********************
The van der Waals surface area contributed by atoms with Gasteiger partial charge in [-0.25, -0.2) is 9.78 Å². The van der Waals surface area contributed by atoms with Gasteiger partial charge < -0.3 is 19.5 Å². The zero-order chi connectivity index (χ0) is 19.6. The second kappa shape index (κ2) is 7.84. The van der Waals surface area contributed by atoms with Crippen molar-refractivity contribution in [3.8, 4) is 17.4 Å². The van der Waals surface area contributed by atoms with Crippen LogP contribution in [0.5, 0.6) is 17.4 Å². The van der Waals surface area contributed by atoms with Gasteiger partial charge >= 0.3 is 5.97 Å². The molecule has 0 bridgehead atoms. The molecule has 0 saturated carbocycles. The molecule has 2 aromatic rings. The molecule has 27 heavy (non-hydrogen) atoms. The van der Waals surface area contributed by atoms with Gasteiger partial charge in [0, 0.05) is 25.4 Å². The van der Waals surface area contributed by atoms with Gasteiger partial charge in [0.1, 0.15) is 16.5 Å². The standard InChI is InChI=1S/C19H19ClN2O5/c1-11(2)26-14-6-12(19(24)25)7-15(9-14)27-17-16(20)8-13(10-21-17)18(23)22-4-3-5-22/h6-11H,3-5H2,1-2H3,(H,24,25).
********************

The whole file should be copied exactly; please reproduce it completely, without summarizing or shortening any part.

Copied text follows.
The van der Waals surface area contributed by atoms with Gasteiger partial charge in [-0.25, -0.2) is 9.78 Å². The van der Waals surface area contributed by atoms with Gasteiger partial charge < -0.3 is 19.5 Å². The zero-order chi connectivity index (χ0) is 19.6. The second kappa shape index (κ2) is 7.84. The van der Waals surface area contributed by atoms with Crippen molar-refractivity contribution in [3.8, 4) is 17.4 Å². The van der Waals surface area contributed by atoms with Crippen LogP contribution in [0.5, 0.6) is 17.4 Å². The van der Waals surface area contributed by atoms with Gasteiger partial charge >= 0.3 is 5.97 Å². The molecule has 0 bridgehead atoms. The molecule has 0 saturated carbocycles. The molecule has 2 aromatic rings. The molecule has 27 heavy (non-hydrogen) atoms. The van der Waals surface area contributed by atoms with Gasteiger partial charge in [0, 0.05) is 25.4 Å². The van der Waals surface area contributed by atoms with Gasteiger partial charge in [0.1, 0.15) is 16.5 Å². The standard InChI is InChI=1S/C19H19ClN2O5/c1-11(2)26-14-6-12(19(24)25)7-15(9-14)27-17-16(20)8-13(10-21-17)18(23)22-4-3-5-22/h6-11H,3-5H2,1-2H3,(H,24,25).